Definition 2:

image descriptionReputation risk is the current and prospective impact on earnings and capital arising from negative public opinion.

This affects the institution’s ability to establish new relationships or services or continue servicing existing relationships. This risk may expose the institution to litigation, financial loss, or a decline in its customer base. Reputation risk exposure is present throughout the organization and includes the responsibility to exercise an abundance of caution in dealing with its stakeholders such as customers and the community.

Very often the issue of materiality can blow a small thing into a large issue. (Something which Sepp Blatter is struggling with right now).

Exposing managers and compliance experts to how an incident can escalate and create huge impact is vital. Working on these definitions, will close the gap between tangible asset control and the impact of intangibles.

An organisation’s reputation remains its greatest asset and risk, and needs to be managed accordingly. If you would like to know more about Reputation Risk which is mentioned in the King Code 3 on Corporate Governance, read my blog post – or attend the next Reputation Risk Management Master Class – that I will facilitate in July.

The CEO & the 20-minute Speech

The CEO was scheduled to give the keynote address at an important convention and so he asked one of his brightest employees to write him a punchy; 20-minute speech. When the CEO returned from the big event, he was furious.

“What’s the idea of writing me an hour long speech?” he demanded. “Half the audience walked out before I was finished.”

The writer was baffled. “I wrote you a 20- minute speech,” he said. “I also gave you the two extra copies you asked for.”

Even Shakespeare knew about Reputation Risk

William Shakespeare was an English poet and playwright, widely regarded as the greatest writer in the English language and the world’s pre-eminent dramatist.

Even Shakespeare knew about Reputation Risk..because he also had a lot to say about it:

“I am my reputation” (William Shakespeare, 1595)

“Reputation, reputation, O,I have lost my reputation! I have lost that immortal part of myself, and what remains is bestial! (Othello)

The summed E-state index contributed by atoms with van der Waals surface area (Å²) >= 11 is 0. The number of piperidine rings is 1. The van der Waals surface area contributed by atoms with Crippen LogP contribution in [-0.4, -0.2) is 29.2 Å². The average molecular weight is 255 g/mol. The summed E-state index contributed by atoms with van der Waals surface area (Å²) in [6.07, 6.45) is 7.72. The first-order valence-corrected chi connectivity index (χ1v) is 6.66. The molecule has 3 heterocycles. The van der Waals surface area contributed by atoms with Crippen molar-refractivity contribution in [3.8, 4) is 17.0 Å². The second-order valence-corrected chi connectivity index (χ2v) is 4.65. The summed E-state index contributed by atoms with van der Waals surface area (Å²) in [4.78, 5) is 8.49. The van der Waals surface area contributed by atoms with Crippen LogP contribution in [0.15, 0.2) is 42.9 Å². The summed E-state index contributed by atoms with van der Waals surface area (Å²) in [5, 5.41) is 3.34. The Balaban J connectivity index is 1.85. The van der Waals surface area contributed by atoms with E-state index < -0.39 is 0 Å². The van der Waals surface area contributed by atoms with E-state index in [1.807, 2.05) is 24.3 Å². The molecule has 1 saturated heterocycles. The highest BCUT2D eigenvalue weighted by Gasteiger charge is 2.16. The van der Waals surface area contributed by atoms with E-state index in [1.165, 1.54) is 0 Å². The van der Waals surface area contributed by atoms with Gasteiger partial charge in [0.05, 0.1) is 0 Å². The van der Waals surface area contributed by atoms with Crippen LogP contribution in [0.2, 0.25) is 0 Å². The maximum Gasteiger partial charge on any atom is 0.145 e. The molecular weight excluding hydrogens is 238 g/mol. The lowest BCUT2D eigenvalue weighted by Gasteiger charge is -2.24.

Reputation is an idle and most false imposition; oft got without merit, and lost without deserving.(Othello)

Robert Scoble was quoted by Fast Company saying that “Reputations are created and destroyed online in the speed of 140 characters.” He obviously referred to Twitter and the common phrase today that reputation can be created (Susan Boyle) and destroyed overnight (Bernie Madoff).

Some things change. Some stay the same. Reputation is that one asset you cannot afford to lose.

Crucial Questions to ask about Stakeholder Management

995748_91898411An organization derives its reputation from its stakeholders. Therefore the perceptions that is created through the things stakeholders see, read, hear about or experience first-hand.

This implies that there exist a web of relationships with a diverse range of stakeholders that needs to be monitored and managed.

But what is a stakeholder? The word stakeholder means anyone that has a legal, moral or economic stake in an activity. Some stakeholders have more clout than others, but that is also changing.

For example – Ghandi was an activist. Today with the right tools, any one person can become an activist or a journalist, hence the rising of the citizen reporter phenomenon. I can have a block of shares in a company, worry about ROI irrespective of the number of people who are retrenched. Alternatively I can be a member of the media. I will have an interest in what your organization does…because the public has a right to know.

The term ‘stakeholder management’ refers to the development and implementation of organisational policies and practices that take into account the goals and concerns of all relevant stakeholders.

The term Stakeholder Management also involves the dialogue, relationship building and process generation that take place between an organisation and its various stakeholders. Each of these stakeholders can affect an organisation’s reputation positively or negatively and necessitate different strategies to leverage the situation.

In the King 3 Code of Corporate Governance specific mention is made of the importance of stakeholder inclusivity (,i.e. that the legitimate interests and expectations of stakeholders are considered when deciding in the best interests of the company), stakeholder identification and determination of expectations and needs, the proactive management of stakeholder relationships, and that management should develop a strategy and formulate policies for the management of relationships with each stakeholder grouping.